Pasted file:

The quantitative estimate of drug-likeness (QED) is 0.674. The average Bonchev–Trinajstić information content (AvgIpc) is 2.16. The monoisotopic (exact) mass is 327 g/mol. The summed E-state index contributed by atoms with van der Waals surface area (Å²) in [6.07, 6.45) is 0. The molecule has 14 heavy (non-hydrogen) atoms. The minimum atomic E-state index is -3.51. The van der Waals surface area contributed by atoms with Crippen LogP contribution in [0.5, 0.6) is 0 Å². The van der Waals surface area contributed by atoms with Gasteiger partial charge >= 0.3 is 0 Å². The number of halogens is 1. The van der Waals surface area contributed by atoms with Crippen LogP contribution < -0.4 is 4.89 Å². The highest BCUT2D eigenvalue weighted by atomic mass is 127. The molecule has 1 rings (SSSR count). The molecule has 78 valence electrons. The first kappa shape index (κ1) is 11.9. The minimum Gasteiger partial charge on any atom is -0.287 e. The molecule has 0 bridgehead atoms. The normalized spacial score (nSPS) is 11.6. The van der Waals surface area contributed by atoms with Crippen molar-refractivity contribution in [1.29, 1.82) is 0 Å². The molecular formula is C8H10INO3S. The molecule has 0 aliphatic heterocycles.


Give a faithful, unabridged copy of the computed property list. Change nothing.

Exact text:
The quantitative estimate of drug-likeness (QED) is 0.674. The average Bonchev–Trinajstić information content (AvgIpc) is 2.16. The monoisotopic (exact) mass is 327 g/mol. The summed E-state index contributed by atoms with van der Waals surface area (Å²) in [6.07, 6.45) is 0. The molecule has 14 heavy (non-hydrogen) atoms. The minimum atomic E-state index is -3.51. The van der Waals surface area contributed by atoms with Crippen LogP contribution in [0.5, 0.6) is 0 Å². The van der Waals surface area contributed by atoms with Gasteiger partial charge >= 0.3 is 0 Å². The number of halogens is 1. The van der Waals surface area contributed by atoms with Crippen LogP contribution < -0.4 is 4.89 Å². The highest BCUT2D eigenvalue weighted by atomic mass is 127. The molecule has 1 rings (SSSR count). The molecule has 78 valence electrons. The first kappa shape index (κ1) is 11.9. The minimum Gasteiger partial charge on any atom is -0.287 e. The molecule has 0 bridgehead atoms. The normalized spacial score (nSPS) is 11.6. The van der Waals surface area contributed by atoms with Crippen molar-refractivity contribution in [1.29, 1.82) is 0 Å². The molecular formula is C8H10INO3S. The molecule has 0 aliphatic heterocycles.